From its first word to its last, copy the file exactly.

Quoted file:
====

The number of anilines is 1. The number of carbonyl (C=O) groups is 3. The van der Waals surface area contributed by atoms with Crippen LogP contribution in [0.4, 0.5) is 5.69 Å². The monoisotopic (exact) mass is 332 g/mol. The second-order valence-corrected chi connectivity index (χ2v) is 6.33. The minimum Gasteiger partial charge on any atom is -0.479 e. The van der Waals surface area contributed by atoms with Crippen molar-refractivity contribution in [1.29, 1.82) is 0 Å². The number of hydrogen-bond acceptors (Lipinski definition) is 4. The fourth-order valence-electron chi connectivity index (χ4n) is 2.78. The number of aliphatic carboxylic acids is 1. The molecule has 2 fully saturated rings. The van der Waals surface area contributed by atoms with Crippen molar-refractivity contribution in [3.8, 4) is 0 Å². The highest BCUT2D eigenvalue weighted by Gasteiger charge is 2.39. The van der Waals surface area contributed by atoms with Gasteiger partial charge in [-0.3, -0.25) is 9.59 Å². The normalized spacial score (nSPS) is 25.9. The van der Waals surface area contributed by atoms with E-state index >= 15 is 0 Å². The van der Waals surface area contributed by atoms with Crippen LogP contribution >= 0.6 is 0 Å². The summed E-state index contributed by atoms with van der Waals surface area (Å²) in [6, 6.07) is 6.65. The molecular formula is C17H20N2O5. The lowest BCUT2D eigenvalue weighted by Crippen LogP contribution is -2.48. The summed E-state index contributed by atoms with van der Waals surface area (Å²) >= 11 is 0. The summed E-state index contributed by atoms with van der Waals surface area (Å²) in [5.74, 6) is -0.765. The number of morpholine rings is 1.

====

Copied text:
The number of anilines is 1. The number of carbonyl (C=O) groups is 3. The van der Waals surface area contributed by atoms with Crippen LogP contribution in [0.4, 0.5) is 5.69 Å². The monoisotopic (exact) mass is 332 g/mol. The second-order valence-corrected chi connectivity index (χ2v) is 6.33. The minimum Gasteiger partial charge on any atom is -0.479 e. The van der Waals surface area contributed by atoms with Crippen molar-refractivity contribution in [1.29, 1.82) is 0 Å². The number of hydrogen-bond acceptors (Lipinski definition) is 4. The fourth-order valence-electron chi connectivity index (χ4n) is 2.78. The number of aliphatic carboxylic acids is 1. The molecule has 2 fully saturated rings. The van der Waals surface area contributed by atoms with Crippen molar-refractivity contribution in [3.8, 4) is 0 Å². The highest BCUT2D eigenvalue weighted by Gasteiger charge is 2.39. The van der Waals surface area contributed by atoms with Gasteiger partial charge in [-0.3, -0.25) is 9.59 Å². The normalized spacial score (nSPS) is 25.9. The van der Waals surface area contributed by atoms with E-state index >= 15 is 0 Å². The van der Waals surface area contributed by atoms with Crippen LogP contribution >= 0.6 is 0 Å². The summed E-state index contributed by atoms with van der Waals surface area (Å²) in [6, 6.07) is 6.65. The molecular formula is C17H20N2O5. The lowest BCUT2D eigenvalue weighted by Crippen LogP contribution is -2.48. The summed E-state index contributed by atoms with van der Waals surface area (Å²) >= 11 is 0. The summed E-state index contributed by atoms with van der Waals surface area (Å²) in [5.74, 6) is -0.765. The number of morpholine rings is 1.